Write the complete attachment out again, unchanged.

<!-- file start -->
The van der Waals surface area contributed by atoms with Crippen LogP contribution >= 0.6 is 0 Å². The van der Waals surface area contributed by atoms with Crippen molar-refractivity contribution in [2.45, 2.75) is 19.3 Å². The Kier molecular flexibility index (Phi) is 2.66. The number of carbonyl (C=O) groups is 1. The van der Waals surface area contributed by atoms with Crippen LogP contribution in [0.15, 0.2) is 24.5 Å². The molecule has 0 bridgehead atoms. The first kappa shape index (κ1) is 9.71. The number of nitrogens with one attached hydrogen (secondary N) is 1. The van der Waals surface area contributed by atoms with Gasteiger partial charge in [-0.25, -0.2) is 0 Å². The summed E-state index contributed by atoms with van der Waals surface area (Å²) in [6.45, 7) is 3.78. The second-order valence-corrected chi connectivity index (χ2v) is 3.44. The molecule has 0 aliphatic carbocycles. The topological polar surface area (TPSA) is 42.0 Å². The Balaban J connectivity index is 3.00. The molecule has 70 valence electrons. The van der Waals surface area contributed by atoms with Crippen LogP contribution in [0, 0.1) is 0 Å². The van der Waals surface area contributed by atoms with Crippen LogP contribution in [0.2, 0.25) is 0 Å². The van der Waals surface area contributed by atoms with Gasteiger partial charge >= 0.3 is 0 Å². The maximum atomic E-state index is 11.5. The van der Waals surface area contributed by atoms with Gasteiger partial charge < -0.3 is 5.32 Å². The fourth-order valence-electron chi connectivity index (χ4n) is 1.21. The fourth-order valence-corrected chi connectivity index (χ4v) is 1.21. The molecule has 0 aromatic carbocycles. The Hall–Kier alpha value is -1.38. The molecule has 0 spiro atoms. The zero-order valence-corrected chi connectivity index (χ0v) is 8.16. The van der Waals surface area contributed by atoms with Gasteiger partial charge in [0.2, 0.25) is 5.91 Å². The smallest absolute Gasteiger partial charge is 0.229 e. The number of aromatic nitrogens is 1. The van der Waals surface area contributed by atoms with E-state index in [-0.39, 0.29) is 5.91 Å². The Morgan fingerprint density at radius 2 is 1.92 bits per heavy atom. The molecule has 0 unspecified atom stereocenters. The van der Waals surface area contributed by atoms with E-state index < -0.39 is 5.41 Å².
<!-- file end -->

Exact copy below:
The van der Waals surface area contributed by atoms with Crippen LogP contribution >= 0.6 is 0 Å². The van der Waals surface area contributed by atoms with Crippen molar-refractivity contribution in [2.45, 2.75) is 19.3 Å². The Kier molecular flexibility index (Phi) is 2.66. The number of carbonyl (C=O) groups is 1. The van der Waals surface area contributed by atoms with Crippen LogP contribution in [0.15, 0.2) is 24.5 Å². The molecule has 0 bridgehead atoms. The first kappa shape index (κ1) is 9.71. The number of nitrogens with one attached hydrogen (secondary N) is 1. The van der Waals surface area contributed by atoms with Gasteiger partial charge in [-0.25, -0.2) is 0 Å². The summed E-state index contributed by atoms with van der Waals surface area (Å²) in [6.45, 7) is 3.78. The second-order valence-corrected chi connectivity index (χ2v) is 3.44. The molecule has 0 aliphatic carbocycles. The topological polar surface area (TPSA) is 42.0 Å². The Balaban J connectivity index is 3.00. The molecule has 70 valence electrons. The van der Waals surface area contributed by atoms with Crippen LogP contribution in [0, 0.1) is 0 Å². The van der Waals surface area contributed by atoms with Crippen LogP contribution in [0.2, 0.25) is 0 Å². The van der Waals surface area contributed by atoms with Gasteiger partial charge >= 0.3 is 0 Å². The maximum atomic E-state index is 11.5. The van der Waals surface area contributed by atoms with Gasteiger partial charge < -0.3 is 5.32 Å². The fourth-order valence-electron chi connectivity index (χ4n) is 1.21. The fourth-order valence-corrected chi connectivity index (χ4v) is 1.21. The molecule has 0 aromatic carbocycles. The Hall–Kier alpha value is -1.38. The molecule has 0 spiro atoms. The zero-order valence-corrected chi connectivity index (χ0v) is 8.16. The van der Waals surface area contributed by atoms with Gasteiger partial charge in [0.2, 0.25) is 5.91 Å². The smallest absolute Gasteiger partial charge is 0.229 e. The number of aromatic nitrogens is 1. The van der Waals surface area contributed by atoms with E-state index in [-0.39, 0.29) is 5.91 Å². The Morgan fingerprint density at radius 2 is 1.92 bits per heavy atom. The molecule has 0 unspecified atom stereocenters. The van der Waals surface area contributed by atoms with E-state index < -0.39 is 5.41 Å².